ERIC Number: EJ1153043
Record Type: Journal
Publication Date: 2017-Sep
Abstractor: As Provided
Effects of Mischievous Responding on Universal Mental Health Screening: I Love Rum Raisin Ice Cream, Really I Do!
Furlong, Michael J.; Fullchange, Aileen; Dowdy, Erin
School Psychology Quarterly, v32 n3 p320-335 Sep 2017
Student surveys are often used for school-based mental health screening; hence, it is critical to evaluate the authenticity of information obtained via the self-report format. The objective of this study was to examine the possible effects of mischievous response patterns on school-based screening results. The present study included 1,857 high school students who completed a schoolwide screening for complete mental health. Student responses were reviewed to detect possible mischievous responses and to examine their association with other survey results. Consistent with previous research, mischievous responding was evaluated by items that are legitimate to ask of all students (e.g., How much do you weigh? and How many siblings do you have?). Responses were considered "mischievous" when a student selected multiple extreme, unusual (less than 5% incidence) response options, such as weighing more than 225 pounds and having 10 or more siblings. Only 1.8% of the students responded in extreme ways to 2 or more of 7 mischievous response items. When compared with other students, the mischievous responders were less likely to declare that they answered items honestly, were more likely to finish the survey in less than 10 min, reported lower levels of life satisfaction and school connectedness, and reported higher levels of emotional and behavioral distress. When applying a dual-factor mental health screening framework to the responses, mischievous responders were less likely to be categorized as having complete mental health. Implications for school-based mental health screening are discussed.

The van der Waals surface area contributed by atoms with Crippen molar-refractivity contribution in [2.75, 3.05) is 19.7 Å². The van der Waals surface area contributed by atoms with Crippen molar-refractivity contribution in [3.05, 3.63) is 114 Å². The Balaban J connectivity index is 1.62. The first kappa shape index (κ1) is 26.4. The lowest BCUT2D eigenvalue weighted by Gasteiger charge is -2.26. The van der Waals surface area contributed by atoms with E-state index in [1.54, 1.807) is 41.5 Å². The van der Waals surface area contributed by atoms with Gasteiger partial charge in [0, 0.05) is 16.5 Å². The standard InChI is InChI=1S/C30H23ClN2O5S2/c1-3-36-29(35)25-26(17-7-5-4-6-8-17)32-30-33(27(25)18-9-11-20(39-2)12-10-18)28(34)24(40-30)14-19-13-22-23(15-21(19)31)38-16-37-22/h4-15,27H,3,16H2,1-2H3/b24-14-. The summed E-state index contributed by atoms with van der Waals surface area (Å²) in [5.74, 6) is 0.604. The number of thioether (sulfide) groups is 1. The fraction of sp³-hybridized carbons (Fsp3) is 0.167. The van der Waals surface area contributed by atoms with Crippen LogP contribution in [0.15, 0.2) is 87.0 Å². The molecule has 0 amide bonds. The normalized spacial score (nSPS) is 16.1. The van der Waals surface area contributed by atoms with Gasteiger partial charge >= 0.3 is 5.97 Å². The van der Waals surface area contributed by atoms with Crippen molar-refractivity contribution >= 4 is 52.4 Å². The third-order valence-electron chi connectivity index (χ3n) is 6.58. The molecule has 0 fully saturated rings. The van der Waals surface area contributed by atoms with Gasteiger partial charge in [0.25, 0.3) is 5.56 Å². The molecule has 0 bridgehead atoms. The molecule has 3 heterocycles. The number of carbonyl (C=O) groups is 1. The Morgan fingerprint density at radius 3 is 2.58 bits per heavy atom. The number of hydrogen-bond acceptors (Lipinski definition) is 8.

Descriptors: High School Students, Student Surveys, Responses, Ethics, Student Characteristics, Life Satisfaction, Student School Relationship, Emotional Problems, Behavior Problems, Stress Variables, Screening Tests, Quality of Life, Child Behavior, Questionnaires, Mental Health, Student Behavior
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Publication Type: Journal Articles; Reports - Research
Education Level: High Schools
Authoring Institution: N/A
Identifiers - Location: California
Identifiers - Assessments and Surveys: Strengths and Difficulties Questionnaire
Grant or Contract Numbers: N/A